The information & technology industry has been open sourcing intellectual property, databases, platforms, and APIs for a while now. More recently, this trend has gained momentum in the automotive industry. Players in the automotive industry are adopting the open sourcing culture and strategies to keep pace with a rapidly evolving Connected, Autonomous, Shared, and Electric (C.A.S.E) ecosystem.
Disruptors like Tesla open sourced all their patents on electric vehicle (EV) technology in 2014, citing their commitment to reducing their carbon footprint and encouraging the automotive industry to benefit from a common and continuously developing technology platform that would accelerate vehicle electrification initiatives.
The open sourcing of Tesla’s suite of patents was followed by a traditional vehicle manufacturer like Toyota that released about 6,000 patents related to its hydrogen fuel cell technology in 2015, followed by around 24,000 patents related to hybrid car technology earlier this year. This step was aimed at keeping hybrid vehicles relevant as the industry progressively shifts toward all-electric vehicles.
This has been the year for autonomous driving datasets. Alphabet’s autonomous driving unit, Waymo, recently surprised the industry by releasing its Waymo Open Dataset, following Argo AI’s release of its Argoverse dataset and Lyft’s Level 5 dataset.
Waymo’s Open Dataset
Like other autonomous driving technology companies, Waymo too has built its Open Dataset on a foundation of rigorous testing. Its test vehicles fitted with vision and proximity sensors logged over five million miles, collecting traffic, road and environment data on the public roads of 25+ cities in the U.S., including San Francisco, Phoenix, Kirkland, Washington, and Chandler.
Waymo’s Open Dataset has been compiled in a diverse range of environments (urban and suburban), light conditions (day, night, dawn and dusk), weather patterns (sunshine, cloudy, overcast and rainy), driving scenarios (construction zones), and road users (pedestrians and cyclists). It also includes 3,000 driving scenes, 600,000 frames, and approximately 25 million 3D and 22 million 2D bounding boxes collected from its autonomous vehicles that are packaged with a sensor set that includes five LiDARs, five cameras, and a number of radars sensors.
Although Waymo has completed millions of test driving miles and the Waymo Open Dataset encompasses a wide range of scenarios, the miles and data captured are limited to cities and suburban areas in the U.S.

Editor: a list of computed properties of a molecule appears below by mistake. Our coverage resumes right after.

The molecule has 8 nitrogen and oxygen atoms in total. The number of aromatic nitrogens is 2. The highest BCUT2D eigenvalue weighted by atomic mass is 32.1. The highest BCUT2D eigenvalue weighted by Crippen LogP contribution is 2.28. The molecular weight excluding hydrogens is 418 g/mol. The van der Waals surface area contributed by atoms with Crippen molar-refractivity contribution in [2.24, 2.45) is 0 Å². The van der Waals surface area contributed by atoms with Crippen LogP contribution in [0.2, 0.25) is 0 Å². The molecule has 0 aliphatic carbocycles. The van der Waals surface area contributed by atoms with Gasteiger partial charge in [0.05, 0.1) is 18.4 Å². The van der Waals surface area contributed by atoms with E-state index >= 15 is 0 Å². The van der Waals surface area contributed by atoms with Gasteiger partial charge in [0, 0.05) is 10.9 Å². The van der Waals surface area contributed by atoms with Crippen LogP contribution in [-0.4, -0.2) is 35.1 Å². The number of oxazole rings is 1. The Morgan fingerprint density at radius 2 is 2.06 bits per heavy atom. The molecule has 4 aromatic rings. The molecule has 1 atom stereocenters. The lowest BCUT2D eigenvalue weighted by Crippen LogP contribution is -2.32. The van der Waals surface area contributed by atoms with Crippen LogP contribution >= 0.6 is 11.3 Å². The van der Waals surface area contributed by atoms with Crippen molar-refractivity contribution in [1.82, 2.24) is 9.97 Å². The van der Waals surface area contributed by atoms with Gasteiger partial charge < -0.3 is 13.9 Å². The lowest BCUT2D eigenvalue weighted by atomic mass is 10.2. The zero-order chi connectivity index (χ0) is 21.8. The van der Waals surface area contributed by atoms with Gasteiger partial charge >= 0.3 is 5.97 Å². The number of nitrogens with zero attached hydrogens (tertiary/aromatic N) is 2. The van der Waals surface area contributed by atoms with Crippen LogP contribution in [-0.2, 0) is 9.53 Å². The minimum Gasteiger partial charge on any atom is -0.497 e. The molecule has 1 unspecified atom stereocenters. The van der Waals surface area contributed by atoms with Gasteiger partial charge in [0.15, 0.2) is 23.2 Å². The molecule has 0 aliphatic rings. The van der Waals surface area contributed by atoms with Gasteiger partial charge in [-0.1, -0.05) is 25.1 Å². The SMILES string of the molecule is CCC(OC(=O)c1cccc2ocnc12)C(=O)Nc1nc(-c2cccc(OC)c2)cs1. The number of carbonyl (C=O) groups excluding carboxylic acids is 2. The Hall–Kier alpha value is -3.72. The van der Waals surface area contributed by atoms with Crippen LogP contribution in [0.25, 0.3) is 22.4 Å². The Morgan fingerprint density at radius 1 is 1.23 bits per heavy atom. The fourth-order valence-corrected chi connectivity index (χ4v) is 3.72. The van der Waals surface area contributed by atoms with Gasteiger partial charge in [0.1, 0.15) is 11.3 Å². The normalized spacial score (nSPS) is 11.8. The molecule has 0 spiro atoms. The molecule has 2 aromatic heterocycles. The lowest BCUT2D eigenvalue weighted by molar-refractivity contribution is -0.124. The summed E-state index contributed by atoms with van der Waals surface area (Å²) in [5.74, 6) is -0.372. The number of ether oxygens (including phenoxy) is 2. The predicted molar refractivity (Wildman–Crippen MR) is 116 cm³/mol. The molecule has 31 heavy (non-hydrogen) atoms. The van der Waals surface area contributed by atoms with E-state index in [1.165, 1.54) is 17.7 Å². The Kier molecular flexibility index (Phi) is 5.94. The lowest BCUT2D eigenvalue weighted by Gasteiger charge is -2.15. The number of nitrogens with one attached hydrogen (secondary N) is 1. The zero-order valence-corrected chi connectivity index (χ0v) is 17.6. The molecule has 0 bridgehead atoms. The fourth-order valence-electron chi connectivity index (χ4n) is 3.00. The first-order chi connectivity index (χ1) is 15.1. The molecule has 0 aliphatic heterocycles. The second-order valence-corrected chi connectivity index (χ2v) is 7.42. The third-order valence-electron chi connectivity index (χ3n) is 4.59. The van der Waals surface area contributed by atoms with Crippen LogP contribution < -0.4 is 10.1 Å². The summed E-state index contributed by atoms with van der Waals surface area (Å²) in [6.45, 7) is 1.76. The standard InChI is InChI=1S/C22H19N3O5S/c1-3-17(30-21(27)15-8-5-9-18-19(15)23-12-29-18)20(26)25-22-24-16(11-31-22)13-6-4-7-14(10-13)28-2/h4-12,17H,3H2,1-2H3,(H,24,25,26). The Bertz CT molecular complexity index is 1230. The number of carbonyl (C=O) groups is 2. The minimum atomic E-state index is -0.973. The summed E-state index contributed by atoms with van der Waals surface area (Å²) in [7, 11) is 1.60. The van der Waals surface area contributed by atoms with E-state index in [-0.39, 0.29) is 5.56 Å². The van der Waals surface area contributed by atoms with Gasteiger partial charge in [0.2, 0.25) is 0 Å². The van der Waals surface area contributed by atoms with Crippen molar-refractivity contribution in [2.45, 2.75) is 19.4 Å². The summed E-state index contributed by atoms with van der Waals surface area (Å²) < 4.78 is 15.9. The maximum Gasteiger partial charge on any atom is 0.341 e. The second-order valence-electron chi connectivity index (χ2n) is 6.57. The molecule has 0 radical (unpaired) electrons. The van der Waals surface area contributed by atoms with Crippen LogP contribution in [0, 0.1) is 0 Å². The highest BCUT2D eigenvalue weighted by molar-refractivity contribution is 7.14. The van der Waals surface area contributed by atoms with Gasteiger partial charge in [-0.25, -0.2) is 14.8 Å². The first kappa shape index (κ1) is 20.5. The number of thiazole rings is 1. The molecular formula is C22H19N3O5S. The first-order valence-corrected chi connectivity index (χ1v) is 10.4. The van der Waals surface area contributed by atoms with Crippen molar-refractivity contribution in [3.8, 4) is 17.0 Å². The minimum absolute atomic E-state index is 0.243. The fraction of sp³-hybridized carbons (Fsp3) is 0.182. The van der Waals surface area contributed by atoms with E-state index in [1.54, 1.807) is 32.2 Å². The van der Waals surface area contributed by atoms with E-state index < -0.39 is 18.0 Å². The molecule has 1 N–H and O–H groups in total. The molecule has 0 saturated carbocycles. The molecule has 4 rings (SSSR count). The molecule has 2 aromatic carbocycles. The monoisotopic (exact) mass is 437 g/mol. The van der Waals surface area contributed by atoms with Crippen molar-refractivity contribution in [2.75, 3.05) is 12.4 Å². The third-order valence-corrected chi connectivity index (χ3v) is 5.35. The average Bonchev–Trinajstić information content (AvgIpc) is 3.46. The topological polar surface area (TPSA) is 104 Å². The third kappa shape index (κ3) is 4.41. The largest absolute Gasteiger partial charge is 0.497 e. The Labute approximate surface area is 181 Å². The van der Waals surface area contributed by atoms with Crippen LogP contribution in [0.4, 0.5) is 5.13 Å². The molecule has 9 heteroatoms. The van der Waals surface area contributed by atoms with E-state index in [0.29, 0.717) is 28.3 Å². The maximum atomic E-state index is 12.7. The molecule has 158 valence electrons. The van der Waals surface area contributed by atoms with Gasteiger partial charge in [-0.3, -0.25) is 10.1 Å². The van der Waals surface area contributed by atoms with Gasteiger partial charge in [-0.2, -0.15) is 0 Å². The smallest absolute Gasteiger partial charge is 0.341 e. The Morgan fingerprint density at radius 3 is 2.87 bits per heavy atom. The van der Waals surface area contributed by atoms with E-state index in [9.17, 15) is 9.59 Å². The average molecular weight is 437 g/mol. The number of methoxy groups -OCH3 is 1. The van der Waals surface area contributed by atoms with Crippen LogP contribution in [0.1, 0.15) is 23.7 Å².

Waymo’s potential approach & strategies
With the release of its Open Dataset, Waymo could be looking at five main business strategies:
1. Accelerate development: To promote innovation in machine learning and solve complex problems, Waymo has provided the research community with access to its large dataset and has opened a community page to share the trained algorithms and findings that are being built using its Open Dataset. The company also plans to host challenges aimed at solving specific problems, thereby attracting and identifying highly talented problem solvers from the community.
2. Enrich the dataset: By open sourcing its dataset, Waymo is encouraging other developers in the industry to share their perception datasets on Waymo’s Open Dataset community page, thereby enhancing the size and variety of the larger data set. Perception datasets shared by other developers will not only provide Waymo with access to geographical and traffic data, it will also enable Waymo to develop high definition (HD) maps of regions not covered by its test driving vehicles. The process of gathering information on other regions picks up speed when other developers, presumably having datasets for regions in which Waymo is not active, join the bandwagon.
3. Advance technology through collaboration: With its Open Dataset, Waymo is demonstrating its technological advancement and capabilities to the industry. It is, thereby, indirectly highlighting the need for collaboration within the autonomous driving ecosystem. Forging business collaborations with OEMs and other players from various parts of the world has the potential to empower Waymo to expand its reach into hitherto untapped markets.
4. Promote a common platform: While most large OEMs are developing autonomous driving software in-house, they are also keen on adopting a common platform. Waymo’s Open Dataset has the potential to assist Waymo to develop an open autonomous driving platform (potentially replicate android platform model of mobile phones) that is compliant with regional vehicle regulations, communication protocols, smart city networks, hosts third party applications, and that can be integrated with any production vehicle and service providers’ interface.
5. Support innovative business models: Every open sourcing platform, although free, is always accompanied by an interesting business model. In Waymo’s case, this
could take the form of:
- Additional services and features offered over and above the open source datasets will need to be purchased, thereby creating new revenue streams.
- Waymo will leverage its hardware and software suites with partners that may be interested in the dataset or vice versa.
- Individually, the datasets, hardware, and software will not be as powerful as they will when offered together as a comprehensive and effective solution
Like Google and Android, Alphabet’s Waymo has the potential to be at the epicentre of the autonomous driving ecosystem while OEMs, service providers, aggregators, and other businesses will collaborate to add and extract value out of it. Open sourcing Waymo’s Open Database could represent the first step towards cutting across boundaries to develop an exhaustive database, multi region HD map, fostering collaboration in the ecosystem, thus leading the industry towards accelerated development and deployment of autonomous driving.